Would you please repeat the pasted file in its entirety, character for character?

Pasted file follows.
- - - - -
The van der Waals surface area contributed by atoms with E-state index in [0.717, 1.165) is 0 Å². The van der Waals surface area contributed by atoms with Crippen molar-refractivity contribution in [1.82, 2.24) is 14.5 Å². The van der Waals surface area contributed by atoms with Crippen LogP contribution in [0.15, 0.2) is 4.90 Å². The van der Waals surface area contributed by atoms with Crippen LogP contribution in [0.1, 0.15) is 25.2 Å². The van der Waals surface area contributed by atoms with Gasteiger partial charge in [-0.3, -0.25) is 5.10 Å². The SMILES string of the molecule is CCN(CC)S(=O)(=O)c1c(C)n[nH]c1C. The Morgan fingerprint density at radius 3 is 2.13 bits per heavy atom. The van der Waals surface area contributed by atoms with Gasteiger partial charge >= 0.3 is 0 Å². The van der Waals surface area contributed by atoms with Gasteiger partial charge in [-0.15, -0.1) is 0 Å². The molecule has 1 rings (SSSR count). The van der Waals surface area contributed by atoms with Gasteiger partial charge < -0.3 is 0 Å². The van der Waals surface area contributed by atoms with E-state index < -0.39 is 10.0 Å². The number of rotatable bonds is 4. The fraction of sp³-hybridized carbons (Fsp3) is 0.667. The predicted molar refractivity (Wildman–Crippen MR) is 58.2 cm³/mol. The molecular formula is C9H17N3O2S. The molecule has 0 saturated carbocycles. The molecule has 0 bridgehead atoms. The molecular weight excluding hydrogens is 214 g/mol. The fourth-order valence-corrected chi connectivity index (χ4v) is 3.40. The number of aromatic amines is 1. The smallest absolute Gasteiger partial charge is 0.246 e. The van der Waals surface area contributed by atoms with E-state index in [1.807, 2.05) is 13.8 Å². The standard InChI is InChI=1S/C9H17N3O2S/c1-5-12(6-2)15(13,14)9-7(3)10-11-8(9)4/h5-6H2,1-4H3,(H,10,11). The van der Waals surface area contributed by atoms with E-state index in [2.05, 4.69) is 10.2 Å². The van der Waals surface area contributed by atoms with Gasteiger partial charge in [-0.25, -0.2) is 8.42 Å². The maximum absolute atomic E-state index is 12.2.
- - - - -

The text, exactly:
The van der Waals surface area contributed by atoms with E-state index in [0.717, 1.165) is 0 Å². The van der Waals surface area contributed by atoms with Crippen molar-refractivity contribution in [1.82, 2.24) is 14.5 Å². The van der Waals surface area contributed by atoms with Crippen LogP contribution in [0.15, 0.2) is 4.90 Å². The van der Waals surface area contributed by atoms with Crippen LogP contribution in [0.1, 0.15) is 25.2 Å². The van der Waals surface area contributed by atoms with Gasteiger partial charge in [-0.3, -0.25) is 5.10 Å². The SMILES string of the molecule is CCN(CC)S(=O)(=O)c1c(C)n[nH]c1C. The Morgan fingerprint density at radius 3 is 2.13 bits per heavy atom. The van der Waals surface area contributed by atoms with Gasteiger partial charge >= 0.3 is 0 Å². The van der Waals surface area contributed by atoms with Gasteiger partial charge in [-0.15, -0.1) is 0 Å². The molecule has 1 rings (SSSR count). The van der Waals surface area contributed by atoms with Gasteiger partial charge < -0.3 is 0 Å². The van der Waals surface area contributed by atoms with E-state index < -0.39 is 10.0 Å². The number of rotatable bonds is 4. The fraction of sp³-hybridized carbons (Fsp3) is 0.667. The predicted molar refractivity (Wildman–Crippen MR) is 58.2 cm³/mol. The molecular formula is C9H17N3O2S. The molecule has 0 saturated carbocycles. The molecule has 0 bridgehead atoms. The molecular weight excluding hydrogens is 214 g/mol. The fourth-order valence-corrected chi connectivity index (χ4v) is 3.40. The number of aromatic amines is 1. The smallest absolute Gasteiger partial charge is 0.246 e. The van der Waals surface area contributed by atoms with E-state index in [1.807, 2.05) is 13.8 Å². The standard InChI is InChI=1S/C9H17N3O2S/c1-5-12(6-2)15(13,14)9-7(3)10-11-8(9)4/h5-6H2,1-4H3,(H,10,11). The van der Waals surface area contributed by atoms with E-state index in [2.05, 4.69) is 10.2 Å². The van der Waals surface area contributed by atoms with Gasteiger partial charge in [-0.25, -0.2) is 8.42 Å². The maximum absolute atomic E-state index is 12.2.